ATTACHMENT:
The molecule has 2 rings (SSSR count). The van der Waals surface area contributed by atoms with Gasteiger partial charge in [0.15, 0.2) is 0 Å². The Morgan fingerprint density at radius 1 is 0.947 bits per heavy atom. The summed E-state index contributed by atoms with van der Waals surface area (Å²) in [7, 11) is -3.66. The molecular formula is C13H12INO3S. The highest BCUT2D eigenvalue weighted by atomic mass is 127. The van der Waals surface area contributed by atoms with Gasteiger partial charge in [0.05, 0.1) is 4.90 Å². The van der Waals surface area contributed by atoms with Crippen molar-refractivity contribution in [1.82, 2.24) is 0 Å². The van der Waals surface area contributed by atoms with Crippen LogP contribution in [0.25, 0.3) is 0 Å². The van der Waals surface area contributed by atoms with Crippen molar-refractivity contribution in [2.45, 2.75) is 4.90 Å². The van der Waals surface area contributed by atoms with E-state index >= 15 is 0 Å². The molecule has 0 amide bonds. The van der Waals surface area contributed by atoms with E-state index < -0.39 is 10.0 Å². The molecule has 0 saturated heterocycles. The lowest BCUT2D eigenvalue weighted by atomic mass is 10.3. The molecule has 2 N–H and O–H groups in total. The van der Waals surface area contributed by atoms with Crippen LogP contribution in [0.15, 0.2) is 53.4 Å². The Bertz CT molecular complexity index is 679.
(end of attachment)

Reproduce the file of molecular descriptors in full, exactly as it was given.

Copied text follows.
The molecule has 2 rings (SSSR count). The van der Waals surface area contributed by atoms with Gasteiger partial charge in [0.15, 0.2) is 0 Å². The Morgan fingerprint density at radius 1 is 0.947 bits per heavy atom. The summed E-state index contributed by atoms with van der Waals surface area (Å²) in [7, 11) is -3.66. The molecular formula is C13H12INO3S. The highest BCUT2D eigenvalue weighted by atomic mass is 127. The van der Waals surface area contributed by atoms with Gasteiger partial charge in [0.05, 0.1) is 4.90 Å². The van der Waals surface area contributed by atoms with Crippen molar-refractivity contribution in [1.82, 2.24) is 0 Å². The van der Waals surface area contributed by atoms with Crippen LogP contribution in [0.25, 0.3) is 0 Å². The van der Waals surface area contributed by atoms with Crippen molar-refractivity contribution in [2.45, 2.75) is 4.90 Å². The van der Waals surface area contributed by atoms with E-state index >= 15 is 0 Å². The molecule has 0 amide bonds. The van der Waals surface area contributed by atoms with E-state index < -0.39 is 10.0 Å². The molecule has 0 saturated heterocycles. The lowest BCUT2D eigenvalue weighted by atomic mass is 10.3. The molecule has 2 N–H and O–H groups in total. The van der Waals surface area contributed by atoms with Crippen LogP contribution in [0.15, 0.2) is 53.4 Å². The Bertz CT molecular complexity index is 679.